This.

Also, while I don't mind the extra wait, I am getting a bit worried about the game itself. The idea to release the early access via Steam sounds like a plan, but... I can't shake the feeling Double Find might not make as much money as they'd like this way. If that's the case - then what? The team will start cutting corners?

*shrugs and tries not to think about it*

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I cannot believe how extreme some of these replies are. I thought it was pretty clear to everyone that with Kickstarter you are never guaranteed a definitive experience/product.

Kickstarter is a fund-raising site where people can ask for money to help fund projects they are working on. Tim said in his initial video that this game may be challenging to make and it may end up failing. The one thing that he did guarantee was that we could at least enjoy watching the process of the attempt to make this game.

I personally have been enjoying the chance to get a behind the scenes view at game development and as far as I am concerned I have already gotten my monies worth (though I still hope I will be getting that nice boxed copy at some point :P )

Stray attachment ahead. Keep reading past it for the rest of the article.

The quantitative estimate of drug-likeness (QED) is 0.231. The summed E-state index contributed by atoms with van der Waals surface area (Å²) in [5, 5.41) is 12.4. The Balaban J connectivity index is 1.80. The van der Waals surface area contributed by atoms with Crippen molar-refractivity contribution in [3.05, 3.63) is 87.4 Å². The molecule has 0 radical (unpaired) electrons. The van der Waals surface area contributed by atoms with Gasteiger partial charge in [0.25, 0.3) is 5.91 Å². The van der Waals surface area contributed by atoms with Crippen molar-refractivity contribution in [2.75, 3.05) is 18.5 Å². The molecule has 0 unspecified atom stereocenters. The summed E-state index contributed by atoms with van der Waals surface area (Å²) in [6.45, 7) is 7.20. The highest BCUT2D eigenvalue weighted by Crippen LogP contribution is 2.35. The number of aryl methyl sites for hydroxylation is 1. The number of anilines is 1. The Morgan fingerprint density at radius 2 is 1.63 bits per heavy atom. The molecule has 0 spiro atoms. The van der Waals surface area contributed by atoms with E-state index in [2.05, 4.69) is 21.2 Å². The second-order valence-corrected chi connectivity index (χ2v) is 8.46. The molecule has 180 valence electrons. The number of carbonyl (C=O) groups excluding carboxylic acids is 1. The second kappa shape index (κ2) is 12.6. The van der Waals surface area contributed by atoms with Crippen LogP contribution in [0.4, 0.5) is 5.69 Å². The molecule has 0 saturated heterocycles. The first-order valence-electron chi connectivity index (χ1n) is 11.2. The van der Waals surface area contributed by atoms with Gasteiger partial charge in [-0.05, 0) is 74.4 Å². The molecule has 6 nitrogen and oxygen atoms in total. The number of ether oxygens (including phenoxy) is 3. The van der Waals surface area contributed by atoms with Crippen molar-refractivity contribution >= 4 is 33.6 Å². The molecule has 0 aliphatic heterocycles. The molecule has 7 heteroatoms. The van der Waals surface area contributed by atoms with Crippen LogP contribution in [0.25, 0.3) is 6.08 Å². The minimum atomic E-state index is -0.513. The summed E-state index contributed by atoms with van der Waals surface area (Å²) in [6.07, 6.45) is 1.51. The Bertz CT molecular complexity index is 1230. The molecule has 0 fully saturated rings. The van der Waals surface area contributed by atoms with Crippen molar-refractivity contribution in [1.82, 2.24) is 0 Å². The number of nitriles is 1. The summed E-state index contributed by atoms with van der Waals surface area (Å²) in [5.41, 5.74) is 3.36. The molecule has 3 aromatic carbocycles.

I am trying to find out how everybody has gotten their expectations so high on this. It is almost like people are as upset as they would be if they actually bought a game, it didn't come out and the developer refused a refund. That is not what happened here. You donated money with the hopes that a game would come out at some point and now people are upset that it is not coming out exactly the way they thought it would.

So strange.

On kickstarter we donate, we do not buy products. Please do not donate on Kickstarter anymore if you cannot have realistic expectations for these types of things. I do not want developers getting scared of using it as a funding tool because fans cannot keep their expectations in the realm of reality.

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Nope, the majority on Kickstarter pre-orders and if Kickstarters grows, the larger the percentage of backers who think this way will be. Last but not least devs also utalise Kickstarter this way, just think of the limited low entry tiers.